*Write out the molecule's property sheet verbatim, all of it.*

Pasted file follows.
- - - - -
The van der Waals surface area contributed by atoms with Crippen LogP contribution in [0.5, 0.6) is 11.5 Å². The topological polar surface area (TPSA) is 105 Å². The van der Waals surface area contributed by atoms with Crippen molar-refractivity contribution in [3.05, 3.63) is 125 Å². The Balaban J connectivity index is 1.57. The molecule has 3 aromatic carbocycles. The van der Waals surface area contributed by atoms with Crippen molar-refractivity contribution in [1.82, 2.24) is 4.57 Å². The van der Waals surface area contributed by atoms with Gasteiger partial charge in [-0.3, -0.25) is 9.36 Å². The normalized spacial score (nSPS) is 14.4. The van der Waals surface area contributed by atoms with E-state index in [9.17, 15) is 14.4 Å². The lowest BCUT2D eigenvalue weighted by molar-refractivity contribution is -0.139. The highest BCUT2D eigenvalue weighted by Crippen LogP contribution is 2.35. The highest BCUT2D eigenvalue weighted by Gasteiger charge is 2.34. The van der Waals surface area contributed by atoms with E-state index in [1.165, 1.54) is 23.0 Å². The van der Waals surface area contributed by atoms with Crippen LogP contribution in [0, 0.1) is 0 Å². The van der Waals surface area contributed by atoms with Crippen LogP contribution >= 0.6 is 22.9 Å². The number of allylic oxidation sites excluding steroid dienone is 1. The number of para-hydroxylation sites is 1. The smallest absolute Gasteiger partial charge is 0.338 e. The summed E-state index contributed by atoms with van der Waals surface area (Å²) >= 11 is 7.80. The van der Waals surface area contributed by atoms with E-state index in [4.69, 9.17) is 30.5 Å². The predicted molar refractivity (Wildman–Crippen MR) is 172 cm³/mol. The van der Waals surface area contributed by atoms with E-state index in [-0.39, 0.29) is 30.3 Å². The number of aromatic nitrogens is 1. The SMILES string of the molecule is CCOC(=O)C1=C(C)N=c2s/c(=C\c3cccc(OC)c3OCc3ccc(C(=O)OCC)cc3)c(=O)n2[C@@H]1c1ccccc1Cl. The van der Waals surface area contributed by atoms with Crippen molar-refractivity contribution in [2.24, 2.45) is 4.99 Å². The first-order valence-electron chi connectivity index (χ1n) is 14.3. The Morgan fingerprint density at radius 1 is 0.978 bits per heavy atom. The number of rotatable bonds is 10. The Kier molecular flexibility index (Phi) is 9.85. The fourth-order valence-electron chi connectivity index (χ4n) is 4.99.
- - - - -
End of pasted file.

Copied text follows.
The van der Waals surface area contributed by atoms with Crippen LogP contribution in [0.5, 0.6) is 11.5 Å². The topological polar surface area (TPSA) is 105 Å². The van der Waals surface area contributed by atoms with Crippen molar-refractivity contribution in [3.05, 3.63) is 125 Å². The Balaban J connectivity index is 1.57. The molecule has 3 aromatic carbocycles. The van der Waals surface area contributed by atoms with Crippen molar-refractivity contribution in [1.82, 2.24) is 4.57 Å². The van der Waals surface area contributed by atoms with Gasteiger partial charge in [-0.3, -0.25) is 9.36 Å². The normalized spacial score (nSPS) is 14.4. The van der Waals surface area contributed by atoms with E-state index in [9.17, 15) is 14.4 Å². The lowest BCUT2D eigenvalue weighted by molar-refractivity contribution is -0.139. The highest BCUT2D eigenvalue weighted by Crippen LogP contribution is 2.35. The highest BCUT2D eigenvalue weighted by Gasteiger charge is 2.34. The van der Waals surface area contributed by atoms with E-state index in [1.165, 1.54) is 23.0 Å². The van der Waals surface area contributed by atoms with Crippen LogP contribution in [0, 0.1) is 0 Å². The van der Waals surface area contributed by atoms with Crippen LogP contribution >= 0.6 is 22.9 Å². The number of allylic oxidation sites excluding steroid dienone is 1. The number of para-hydroxylation sites is 1. The smallest absolute Gasteiger partial charge is 0.338 e. The summed E-state index contributed by atoms with van der Waals surface area (Å²) >= 11 is 7.80. The van der Waals surface area contributed by atoms with E-state index in [4.69, 9.17) is 30.5 Å². The predicted molar refractivity (Wildman–Crippen MR) is 172 cm³/mol. The van der Waals surface area contributed by atoms with E-state index in [-0.39, 0.29) is 30.3 Å². The number of aromatic nitrogens is 1. The SMILES string of the molecule is CCOC(=O)C1=C(C)N=c2s/c(=C\c3cccc(OC)c3OCc3ccc(C(=O)OCC)cc3)c(=O)n2[C@@H]1c1ccccc1Cl. The van der Waals surface area contributed by atoms with Crippen molar-refractivity contribution in [2.24, 2.45) is 4.99 Å². The first-order valence-electron chi connectivity index (χ1n) is 14.3. The Morgan fingerprint density at radius 1 is 0.978 bits per heavy atom. The number of rotatable bonds is 10. The Kier molecular flexibility index (Phi) is 9.85. The fourth-order valence-electron chi connectivity index (χ4n) is 4.99.